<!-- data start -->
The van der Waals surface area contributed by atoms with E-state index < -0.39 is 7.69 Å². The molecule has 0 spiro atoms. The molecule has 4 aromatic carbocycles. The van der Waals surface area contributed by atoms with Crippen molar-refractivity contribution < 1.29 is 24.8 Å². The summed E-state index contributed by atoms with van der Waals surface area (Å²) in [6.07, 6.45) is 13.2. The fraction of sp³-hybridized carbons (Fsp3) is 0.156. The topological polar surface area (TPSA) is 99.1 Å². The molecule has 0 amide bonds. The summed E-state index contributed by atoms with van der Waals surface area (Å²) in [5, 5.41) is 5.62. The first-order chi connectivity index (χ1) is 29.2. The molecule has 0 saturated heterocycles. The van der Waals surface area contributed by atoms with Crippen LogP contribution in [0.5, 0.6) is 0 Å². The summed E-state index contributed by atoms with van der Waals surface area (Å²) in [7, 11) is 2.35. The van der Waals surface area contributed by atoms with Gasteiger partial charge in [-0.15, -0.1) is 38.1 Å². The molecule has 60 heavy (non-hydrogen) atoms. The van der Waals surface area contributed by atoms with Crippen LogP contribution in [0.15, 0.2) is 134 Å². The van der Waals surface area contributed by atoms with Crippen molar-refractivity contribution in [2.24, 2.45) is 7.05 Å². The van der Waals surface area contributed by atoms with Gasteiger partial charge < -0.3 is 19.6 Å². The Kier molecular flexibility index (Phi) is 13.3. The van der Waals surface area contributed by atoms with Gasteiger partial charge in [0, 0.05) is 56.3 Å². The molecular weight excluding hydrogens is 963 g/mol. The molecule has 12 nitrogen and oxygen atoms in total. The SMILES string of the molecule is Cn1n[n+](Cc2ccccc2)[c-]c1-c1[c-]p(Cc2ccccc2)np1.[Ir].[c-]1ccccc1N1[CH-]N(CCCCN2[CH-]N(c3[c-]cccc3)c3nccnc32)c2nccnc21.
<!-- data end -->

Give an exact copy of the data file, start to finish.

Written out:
The van der Waals surface area contributed by atoms with E-state index < -0.39 is 7.69 Å². The molecule has 0 spiro atoms. The molecule has 4 aromatic carbocycles. The van der Waals surface area contributed by atoms with Crippen molar-refractivity contribution < 1.29 is 24.8 Å². The summed E-state index contributed by atoms with van der Waals surface area (Å²) in [6.07, 6.45) is 13.2. The fraction of sp³-hybridized carbons (Fsp3) is 0.156. The topological polar surface area (TPSA) is 99.1 Å². The molecule has 0 amide bonds. The summed E-state index contributed by atoms with van der Waals surface area (Å²) in [5, 5.41) is 5.62. The first-order chi connectivity index (χ1) is 29.2. The molecule has 0 saturated heterocycles. The van der Waals surface area contributed by atoms with Crippen LogP contribution in [0.5, 0.6) is 0 Å². The summed E-state index contributed by atoms with van der Waals surface area (Å²) in [7, 11) is 2.35. The van der Waals surface area contributed by atoms with Gasteiger partial charge in [-0.15, -0.1) is 38.1 Å². The molecule has 60 heavy (non-hydrogen) atoms. The van der Waals surface area contributed by atoms with Crippen LogP contribution in [0.15, 0.2) is 134 Å². The van der Waals surface area contributed by atoms with Crippen molar-refractivity contribution in [2.24, 2.45) is 7.05 Å². The van der Waals surface area contributed by atoms with Gasteiger partial charge < -0.3 is 19.6 Å². The Kier molecular flexibility index (Phi) is 13.3. The van der Waals surface area contributed by atoms with Gasteiger partial charge in [0, 0.05) is 56.3 Å². The molecular weight excluding hydrogens is 963 g/mol. The molecule has 12 nitrogen and oxygen atoms in total. The SMILES string of the molecule is Cn1n[n+](Cc2ccccc2)[c-]c1-c1[c-]p(Cc2ccccc2)np1.[Ir].[c-]1ccccc1N1[CH-]N(CCCCN2[CH-]N(c3[c-]cccc3)c3nccnc32)c2nccnc21.